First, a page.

The primary website objective for most powersports dealers is to generate unit leads. Calls to action are placed on the home page in banners and buttons and text links. Your inventory pages include numerous opportunities for interested buyers to submit leads. Your website can be the optimum lead generator, but unless your team is actively and skillfully responding to leads, your dealership isn’t going to maximize your sales potential.
From OEMs to powersports industry experts to CRM providers, you’ve been coached on the success of immediate lead response.
But what happens to the lead when contact isn’t made during the first attempt? If your sales team loses interest and additional attempts aren’t made, you’re losing out on sales. It can take up to six call attempts to reach a lead. Ninety-five percent of converted leads are contacted by the sixth call, making it well worth the effort to keep trying.1
As your team diligently attempts to reach the lead, are they including voicemail as part of their follow-up strategy? People are busy. Many choose to let their smartphones screen the calls of unrecognized numbers. Many telemarketers don’t bother to leave voicemails on mobile phones, so when a voicemail is left, it raises curiosity as to the caller and the importance of the call.
Leads who are left two voicemails within six call attempts are 34 percent more likely to convert.1 Note, in this statistic it isn’t six voicemails. Just as no voicemails hinders conversion, so does leaving too many voicemails, with two messages left during six follow-up attempts seeming to be the sweet spot.
But simply leaving a voicemail isn’t enough to ensure lead conversion. In addition to striking a balance with quantity, the quality of your voicemails must also be taken into consideration.
First, try structuring your voicemail message to begin with greeting the lead by their first name and then directly reference the unit of interest in their quote request. This method reminds the lead that they initiated the contact. If you start off the voicemail with your name, they might automatically think you’re a telemarketer and delete the voicemail.
Next, ensure that your message can be understood. Take the time to enunciate your words, and speak clearly and slowly so that the person listening to the recording can understand you. This is also important in the case of voicemail transcription, a feature many newer smartphones offer. If a lead prefers to read transcribed voicemails, they may opt to delete your voicemail altogether if the transcription is incomplete or doesn’t make sense.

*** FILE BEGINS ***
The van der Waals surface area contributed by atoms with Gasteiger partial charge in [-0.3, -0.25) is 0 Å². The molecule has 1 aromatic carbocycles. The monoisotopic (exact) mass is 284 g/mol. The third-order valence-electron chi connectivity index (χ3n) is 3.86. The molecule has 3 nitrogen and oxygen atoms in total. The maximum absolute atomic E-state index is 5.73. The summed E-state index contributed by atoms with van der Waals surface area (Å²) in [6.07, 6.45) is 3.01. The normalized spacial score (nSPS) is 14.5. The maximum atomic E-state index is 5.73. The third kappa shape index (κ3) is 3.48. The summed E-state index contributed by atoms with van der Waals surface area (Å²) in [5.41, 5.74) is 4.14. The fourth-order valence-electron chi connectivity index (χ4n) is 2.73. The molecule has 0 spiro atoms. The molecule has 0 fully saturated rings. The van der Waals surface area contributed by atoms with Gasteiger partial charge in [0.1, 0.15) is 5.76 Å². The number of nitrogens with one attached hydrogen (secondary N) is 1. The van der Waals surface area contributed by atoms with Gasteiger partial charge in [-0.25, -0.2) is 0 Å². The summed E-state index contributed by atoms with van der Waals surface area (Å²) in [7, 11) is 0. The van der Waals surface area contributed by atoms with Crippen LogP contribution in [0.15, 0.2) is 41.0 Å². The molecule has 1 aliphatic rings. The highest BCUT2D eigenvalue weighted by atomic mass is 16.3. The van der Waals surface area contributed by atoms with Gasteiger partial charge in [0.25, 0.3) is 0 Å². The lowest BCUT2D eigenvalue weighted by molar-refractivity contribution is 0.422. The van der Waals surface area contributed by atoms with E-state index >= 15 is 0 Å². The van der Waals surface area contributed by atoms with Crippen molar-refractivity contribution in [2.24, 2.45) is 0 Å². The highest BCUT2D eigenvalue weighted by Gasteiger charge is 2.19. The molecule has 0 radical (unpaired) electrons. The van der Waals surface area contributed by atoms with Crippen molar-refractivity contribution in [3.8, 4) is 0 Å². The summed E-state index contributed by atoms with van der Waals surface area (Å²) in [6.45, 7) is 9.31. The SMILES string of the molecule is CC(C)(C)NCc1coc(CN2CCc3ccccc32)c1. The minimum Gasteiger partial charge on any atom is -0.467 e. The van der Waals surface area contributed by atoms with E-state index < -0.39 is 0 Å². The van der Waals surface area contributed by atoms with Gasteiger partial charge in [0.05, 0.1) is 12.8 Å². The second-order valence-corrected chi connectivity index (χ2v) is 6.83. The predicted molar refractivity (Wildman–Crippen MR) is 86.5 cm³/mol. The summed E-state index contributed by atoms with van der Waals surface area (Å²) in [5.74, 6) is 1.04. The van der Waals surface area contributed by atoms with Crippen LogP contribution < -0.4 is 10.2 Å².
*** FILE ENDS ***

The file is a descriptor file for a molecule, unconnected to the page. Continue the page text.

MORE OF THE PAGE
While delivering your message, be genuine. Don’t use an overly enthusiastic sales voice, but refrain from sounding robotic or bored.
Also refrain from delivering a sales pitch or from rambling. Having a script for lead follow-up voicemails will help you stay on track when leaving a listen-worthy message within around 20 - 30 seconds in length.
If the unit of interest was sold before you’re able to leave the voicemail, don’t automatically dismiss the lead as a lost opportunity. Rather, mention similar available units in your voicemail. Taking this extra step not only gives you another shot at a sale, it also provides a better customer experience.
Wrap up your 20 - 30 second message by mentioning your name and contact number. If you can’t be reached directly via a redial option, it’s especially important to deliver this number clearly and slowly, giving the lead a chance to jot it down.
Placing importance on the quantity and quality of lead follow-up voicemails will help to convert more leads from ‘Unable to Contact’ to ‘Sold.’
- Sales Lead Response: The Ugly Truth Behind Call, Voicemail, and Email Practices
- 9 Tips to Leave the Perfect Sales Voicemail